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Reflective practice as self-care: cultivating professional resilience and preventing burnout in social workers 

During the COVID-19 pandemic, everyone has become more aware of the importance of mental health— not only of those who seek therapeutic services but also those who provide them. The Centers for Disease Control and Prevention reports that 40 percent of adults in the United States have been struggling with mental health or substance abuse issues, and rates of depression and anxiety have risen since 2019[1]. Social work practitioners have been inundated with persons seeking help, and serving their clients’ needs as well as their own can cause professional burnout or compassion fatigue.

Burnout can impair a social worker’s ability to fulfill their ethical responsibility to their clients. It is characterized by emotional exhaustion, depersonalization, and reduced personal accomplishment. Social work practitioners experiencing burnout can be less-attuned and less-sensitive to themselves and others.

The National Association of Social Workers (NASW) recognizes that a social worker’s well-being directly impacts their work, and in 2021, the NASW instituted a new emphasis on self-care as an element of ethical practice.

Professional self-care is paramount for competent and ethical social work practice. Professional demands, challenging workplace climates, and exposure to trauma warrant that social workers maintain personal and professional health, safety, and integrity… Social workers should take measures to care for themselves professionally and personally.[2]

So how does a social work practitioner thrive amid professional overwhelm and challenges to their own mental health? What does self-care look like for the social worker?

In the last ten years, the public has been inundated with blogs, articles and memes about self-care practices which range from Friday nights-in with wine and chocolate, spa visits to scheduling an appointment with a therapist. Although these practices are important, are they sufficient in preventing compassion fatigue and burnout? How can self-care be integrated into the professional context?

Professional self-care can include activities at the organizational and personal level. This might include setting boundaries with clients, attending professional development workshops, advocating for one’s needs within the organization, ensuring work does not interfere with time dedicated to family and friends, seeking support from peers and supervisors, and regular reflective supervision[3].

Glassburn, Lay and McGuire argue that at the heart of professional self-care is reflective practice. Borrowing from Fook, they define reflective practice in social work as “an intentional, critical examination of our practice experiences for the purpose of obtaining insight, self-awareness, direction, and competence.”[4] Social workers are asked to critically examine what they do, why they do it, how their practice both reflects and affects who they are, and what they believe about people’s struggles and change process.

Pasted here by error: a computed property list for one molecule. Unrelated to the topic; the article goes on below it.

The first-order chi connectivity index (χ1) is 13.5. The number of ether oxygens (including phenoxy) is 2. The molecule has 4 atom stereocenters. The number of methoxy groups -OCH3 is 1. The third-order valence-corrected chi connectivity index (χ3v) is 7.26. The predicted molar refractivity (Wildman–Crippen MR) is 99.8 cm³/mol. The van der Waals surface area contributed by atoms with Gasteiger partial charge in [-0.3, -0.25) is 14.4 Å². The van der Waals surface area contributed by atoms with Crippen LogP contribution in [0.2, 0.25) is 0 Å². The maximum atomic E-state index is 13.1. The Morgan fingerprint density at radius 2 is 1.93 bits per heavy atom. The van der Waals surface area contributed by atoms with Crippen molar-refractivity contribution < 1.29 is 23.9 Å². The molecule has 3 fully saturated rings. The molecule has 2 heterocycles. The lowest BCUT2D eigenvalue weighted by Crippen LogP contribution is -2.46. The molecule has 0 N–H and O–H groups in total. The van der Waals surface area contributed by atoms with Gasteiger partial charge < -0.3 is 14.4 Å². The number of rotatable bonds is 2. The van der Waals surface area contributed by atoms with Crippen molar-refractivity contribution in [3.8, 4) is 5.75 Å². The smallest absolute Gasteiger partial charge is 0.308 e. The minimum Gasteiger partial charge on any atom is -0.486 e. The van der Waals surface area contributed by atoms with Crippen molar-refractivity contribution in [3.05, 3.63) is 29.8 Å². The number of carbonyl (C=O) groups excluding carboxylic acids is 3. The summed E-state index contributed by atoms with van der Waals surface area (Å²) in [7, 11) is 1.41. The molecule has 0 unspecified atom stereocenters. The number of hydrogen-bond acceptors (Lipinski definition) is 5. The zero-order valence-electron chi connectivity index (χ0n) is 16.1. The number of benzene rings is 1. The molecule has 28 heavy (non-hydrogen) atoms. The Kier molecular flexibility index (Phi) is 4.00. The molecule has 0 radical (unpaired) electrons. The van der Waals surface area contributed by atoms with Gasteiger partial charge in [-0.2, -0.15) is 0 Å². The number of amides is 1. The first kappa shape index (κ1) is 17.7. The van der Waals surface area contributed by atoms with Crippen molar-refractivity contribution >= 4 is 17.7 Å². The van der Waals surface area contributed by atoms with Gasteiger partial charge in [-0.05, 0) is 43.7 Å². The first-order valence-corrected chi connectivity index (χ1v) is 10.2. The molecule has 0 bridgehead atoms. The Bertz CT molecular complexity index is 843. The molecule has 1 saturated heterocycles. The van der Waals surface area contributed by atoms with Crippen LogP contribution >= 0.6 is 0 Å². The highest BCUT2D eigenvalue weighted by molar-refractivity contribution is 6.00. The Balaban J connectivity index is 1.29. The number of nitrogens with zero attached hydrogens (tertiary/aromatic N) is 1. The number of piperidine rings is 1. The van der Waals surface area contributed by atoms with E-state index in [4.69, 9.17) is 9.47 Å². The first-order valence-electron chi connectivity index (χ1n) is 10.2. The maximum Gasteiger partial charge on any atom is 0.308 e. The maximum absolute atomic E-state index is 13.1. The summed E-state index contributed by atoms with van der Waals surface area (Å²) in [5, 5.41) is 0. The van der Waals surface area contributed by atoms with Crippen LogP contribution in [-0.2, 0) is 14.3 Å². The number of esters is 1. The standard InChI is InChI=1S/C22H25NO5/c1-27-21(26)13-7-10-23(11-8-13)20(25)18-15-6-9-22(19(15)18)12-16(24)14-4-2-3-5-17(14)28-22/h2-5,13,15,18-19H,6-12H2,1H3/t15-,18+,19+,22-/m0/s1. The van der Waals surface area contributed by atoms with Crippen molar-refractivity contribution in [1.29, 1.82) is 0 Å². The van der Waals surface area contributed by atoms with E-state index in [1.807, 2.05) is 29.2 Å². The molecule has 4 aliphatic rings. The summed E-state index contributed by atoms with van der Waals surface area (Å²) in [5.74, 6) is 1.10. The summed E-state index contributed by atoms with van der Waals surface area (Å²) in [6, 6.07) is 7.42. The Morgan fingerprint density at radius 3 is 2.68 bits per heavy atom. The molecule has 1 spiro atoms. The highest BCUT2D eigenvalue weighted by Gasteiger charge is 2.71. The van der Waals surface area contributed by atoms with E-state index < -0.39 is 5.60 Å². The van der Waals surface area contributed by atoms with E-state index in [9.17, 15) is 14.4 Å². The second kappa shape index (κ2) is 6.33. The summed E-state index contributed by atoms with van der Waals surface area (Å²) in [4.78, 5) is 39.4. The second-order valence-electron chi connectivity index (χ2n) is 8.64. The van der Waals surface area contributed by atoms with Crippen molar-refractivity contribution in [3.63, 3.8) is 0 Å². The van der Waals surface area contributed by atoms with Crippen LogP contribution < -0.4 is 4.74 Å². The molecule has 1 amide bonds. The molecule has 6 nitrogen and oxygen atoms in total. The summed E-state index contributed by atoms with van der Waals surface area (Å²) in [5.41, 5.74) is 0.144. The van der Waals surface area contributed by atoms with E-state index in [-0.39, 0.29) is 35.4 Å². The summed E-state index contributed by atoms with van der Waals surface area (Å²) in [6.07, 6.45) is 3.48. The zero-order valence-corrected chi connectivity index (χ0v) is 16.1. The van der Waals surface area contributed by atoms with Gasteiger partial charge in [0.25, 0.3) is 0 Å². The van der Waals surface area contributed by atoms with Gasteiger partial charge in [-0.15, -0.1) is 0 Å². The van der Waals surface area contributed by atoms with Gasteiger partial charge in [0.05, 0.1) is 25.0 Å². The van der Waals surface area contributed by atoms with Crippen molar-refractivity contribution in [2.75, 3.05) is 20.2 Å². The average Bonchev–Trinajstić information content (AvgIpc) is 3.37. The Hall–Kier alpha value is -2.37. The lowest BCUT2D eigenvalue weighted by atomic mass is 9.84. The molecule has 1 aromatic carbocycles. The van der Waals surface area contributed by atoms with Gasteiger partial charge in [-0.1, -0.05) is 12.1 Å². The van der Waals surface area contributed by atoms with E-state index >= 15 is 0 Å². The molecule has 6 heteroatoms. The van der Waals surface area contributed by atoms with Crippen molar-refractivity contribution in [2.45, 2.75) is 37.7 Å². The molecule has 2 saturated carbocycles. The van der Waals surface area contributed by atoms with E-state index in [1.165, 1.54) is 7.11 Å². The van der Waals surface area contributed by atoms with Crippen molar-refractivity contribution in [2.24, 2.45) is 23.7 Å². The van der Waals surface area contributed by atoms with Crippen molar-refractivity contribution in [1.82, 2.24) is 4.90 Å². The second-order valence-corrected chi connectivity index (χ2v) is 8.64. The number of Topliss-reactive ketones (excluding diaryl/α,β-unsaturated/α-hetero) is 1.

Findings from a recent study by Curry& Epley[5] suggest that reflective practice is a developmental process that is multi-dimensional and inherently emotional and relational. In fact, being in relationships with important others in a reflective practice context is an essential component to gaining increased awareness of self; self in relation to others; multiple perspectives; culture; and context, systems, and policies. With increased self-awareness, the social worker can activate strategies that range from setting boundaries to seeking additional training and support. These strategies can be described as active coping, which evidence has shown is associated with less burnout[6].

CEU Opportunity:

What are your intentional habits of professional self-care? This workshop at Erikson Institute  satisfies the 3 CEU requirement for ethics training, emphasizing the connection between ethical social work practice and self-care; reflective practice; and tools that support professional resilience and mitigate burnout.

[1] Caron, C. (2021, September 14). Nobody has openings: Mental health providers struggle to meet demand. New York Times

[2] NASW (2021, February 19). Highlighted revisions to the NASW Code of Ethics. NASW.

[3] Glassburn, S., Lay, K. & McGuire, L. (2019) “Reflection as self-care: models for facilitative supervision”: Reflective Practice, DOI: 10.1080/14623943.2019.1674271

[4] Glassburn, Lay & McGuire, 2019

[5] Curry, A. & Epley, P. (2020) “It Makes You a Healthier Professional”: The Impact of Reflective Practice on Emerging Clinicians’ Self-Care, Journal of Social Work Education, DOI: 10.1080/10437797.2020.18178250)

[6] Maslach, C., Schaufeli, W. B., & Leiter, M. P. (2001). Job burnout. Annual Review of Psychology, 52, 397–422.


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